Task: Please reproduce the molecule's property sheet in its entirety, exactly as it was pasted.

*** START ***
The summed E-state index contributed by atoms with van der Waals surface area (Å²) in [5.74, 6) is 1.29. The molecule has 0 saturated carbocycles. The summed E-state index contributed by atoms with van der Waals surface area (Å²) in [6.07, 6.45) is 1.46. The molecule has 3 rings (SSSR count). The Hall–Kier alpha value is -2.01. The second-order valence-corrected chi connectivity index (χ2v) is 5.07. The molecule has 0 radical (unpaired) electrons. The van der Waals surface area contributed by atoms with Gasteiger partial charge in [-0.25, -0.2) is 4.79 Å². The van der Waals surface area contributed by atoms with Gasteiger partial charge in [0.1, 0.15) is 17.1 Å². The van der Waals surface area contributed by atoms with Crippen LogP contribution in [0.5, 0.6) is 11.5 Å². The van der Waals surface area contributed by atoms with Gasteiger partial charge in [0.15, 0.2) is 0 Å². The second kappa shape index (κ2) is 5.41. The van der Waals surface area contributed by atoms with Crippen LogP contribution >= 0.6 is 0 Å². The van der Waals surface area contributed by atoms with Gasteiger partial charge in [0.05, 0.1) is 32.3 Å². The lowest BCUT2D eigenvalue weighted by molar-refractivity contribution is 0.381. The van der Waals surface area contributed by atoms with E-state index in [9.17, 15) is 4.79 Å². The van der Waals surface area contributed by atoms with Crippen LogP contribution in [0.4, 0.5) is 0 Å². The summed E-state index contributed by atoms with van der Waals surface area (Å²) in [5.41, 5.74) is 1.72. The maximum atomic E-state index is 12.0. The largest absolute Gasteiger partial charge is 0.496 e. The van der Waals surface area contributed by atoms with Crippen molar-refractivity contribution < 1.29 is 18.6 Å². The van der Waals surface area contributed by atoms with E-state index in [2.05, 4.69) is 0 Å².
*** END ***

The summed E-state index contributed by atoms with van der Waals surface area (Å²) in [5.74, 6) is 1.29. The molecule has 0 saturated carbocycles. The summed E-state index contributed by atoms with van der Waals surface area (Å²) in [6.07, 6.45) is 1.46. The molecule has 3 rings (SSSR count). The Hall–Kier alpha value is -2.01. The second-order valence-corrected chi connectivity index (χ2v) is 5.07. The molecule has 0 radical (unpaired) electrons. The van der Waals surface area contributed by atoms with Gasteiger partial charge in [-0.25, -0.2) is 4.79 Å². The van der Waals surface area contributed by atoms with Gasteiger partial charge in [0.1, 0.15) is 17.1 Å². The van der Waals surface area contributed by atoms with Crippen LogP contribution in [0.5, 0.6) is 11.5 Å². The van der Waals surface area contributed by atoms with Gasteiger partial charge in [0.15, 0.2) is 0 Å². The second kappa shape index (κ2) is 5.41. The van der Waals surface area contributed by atoms with Crippen LogP contribution >= 0.6 is 0 Å². The van der Waals surface area contributed by atoms with Gasteiger partial charge in [0.05, 0.1) is 32.3 Å². The lowest BCUT2D eigenvalue weighted by molar-refractivity contribution is 0.381. The van der Waals surface area contributed by atoms with E-state index in [9.17, 15) is 4.79 Å². The van der Waals surface area contributed by atoms with Crippen LogP contribution in [0.4, 0.5) is 0 Å². The summed E-state index contributed by atoms with van der Waals surface area (Å²) in [5.41, 5.74) is 1.72. The maximum atomic E-state index is 12.0. The largest absolute Gasteiger partial charge is 0.496 e. The van der Waals surface area contributed by atoms with Crippen molar-refractivity contribution < 1.29 is 18.6 Å². The van der Waals surface area contributed by atoms with E-state index in [2.05, 4.69) is 0 Å².